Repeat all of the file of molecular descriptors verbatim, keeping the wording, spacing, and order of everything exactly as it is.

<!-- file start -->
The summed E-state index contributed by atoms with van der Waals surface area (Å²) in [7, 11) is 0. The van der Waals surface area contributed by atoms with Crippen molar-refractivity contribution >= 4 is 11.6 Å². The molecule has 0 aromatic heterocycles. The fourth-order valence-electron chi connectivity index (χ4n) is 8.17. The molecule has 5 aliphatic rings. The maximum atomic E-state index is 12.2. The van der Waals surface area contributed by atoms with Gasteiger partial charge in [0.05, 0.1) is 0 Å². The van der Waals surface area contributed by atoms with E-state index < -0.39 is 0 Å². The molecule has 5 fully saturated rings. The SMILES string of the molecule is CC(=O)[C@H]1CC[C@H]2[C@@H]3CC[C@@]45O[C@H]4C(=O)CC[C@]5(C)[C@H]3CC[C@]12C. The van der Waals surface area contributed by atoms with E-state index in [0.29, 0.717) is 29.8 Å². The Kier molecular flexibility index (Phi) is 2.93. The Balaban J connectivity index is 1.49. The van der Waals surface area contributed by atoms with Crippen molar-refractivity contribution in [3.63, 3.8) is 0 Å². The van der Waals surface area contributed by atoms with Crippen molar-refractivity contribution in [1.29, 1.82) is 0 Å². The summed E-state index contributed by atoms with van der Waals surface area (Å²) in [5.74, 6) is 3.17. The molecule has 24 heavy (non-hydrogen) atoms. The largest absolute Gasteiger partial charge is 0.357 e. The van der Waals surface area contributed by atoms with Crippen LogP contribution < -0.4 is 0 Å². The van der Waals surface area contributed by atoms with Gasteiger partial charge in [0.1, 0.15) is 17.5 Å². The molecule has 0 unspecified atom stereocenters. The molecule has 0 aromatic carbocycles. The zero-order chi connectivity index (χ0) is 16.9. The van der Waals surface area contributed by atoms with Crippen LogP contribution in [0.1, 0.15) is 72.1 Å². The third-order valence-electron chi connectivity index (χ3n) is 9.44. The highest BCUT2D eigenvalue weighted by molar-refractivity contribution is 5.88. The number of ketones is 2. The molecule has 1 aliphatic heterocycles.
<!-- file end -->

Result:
The summed E-state index contributed by atoms with van der Waals surface area (Å²) in [7, 11) is 0. The van der Waals surface area contributed by atoms with Crippen molar-refractivity contribution >= 4 is 11.6 Å². The molecule has 0 aromatic heterocycles. The fourth-order valence-electron chi connectivity index (χ4n) is 8.17. The molecule has 5 aliphatic rings. The maximum atomic E-state index is 12.2. The van der Waals surface area contributed by atoms with Gasteiger partial charge in [0.05, 0.1) is 0 Å². The van der Waals surface area contributed by atoms with E-state index < -0.39 is 0 Å². The molecule has 5 fully saturated rings. The SMILES string of the molecule is CC(=O)[C@H]1CC[C@H]2[C@@H]3CC[C@@]45O[C@H]4C(=O)CC[C@]5(C)[C@H]3CC[C@]12C. The van der Waals surface area contributed by atoms with E-state index in [0.29, 0.717) is 29.8 Å². The Kier molecular flexibility index (Phi) is 2.93. The Balaban J connectivity index is 1.49. The van der Waals surface area contributed by atoms with Crippen molar-refractivity contribution in [3.63, 3.8) is 0 Å². The van der Waals surface area contributed by atoms with Crippen molar-refractivity contribution in [1.29, 1.82) is 0 Å². The summed E-state index contributed by atoms with van der Waals surface area (Å²) in [5.74, 6) is 3.17. The molecule has 24 heavy (non-hydrogen) atoms. The largest absolute Gasteiger partial charge is 0.357 e. The van der Waals surface area contributed by atoms with Crippen LogP contribution < -0.4 is 0 Å². The van der Waals surface area contributed by atoms with Gasteiger partial charge in [0.1, 0.15) is 17.5 Å². The molecule has 0 unspecified atom stereocenters. The molecule has 0 aromatic carbocycles. The zero-order chi connectivity index (χ0) is 16.9. The van der Waals surface area contributed by atoms with Crippen LogP contribution in [0.1, 0.15) is 72.1 Å². The third-order valence-electron chi connectivity index (χ3n) is 9.44. The highest BCUT2D eigenvalue weighted by molar-refractivity contribution is 5.88. The number of ketones is 2. The molecule has 1 aliphatic heterocycles.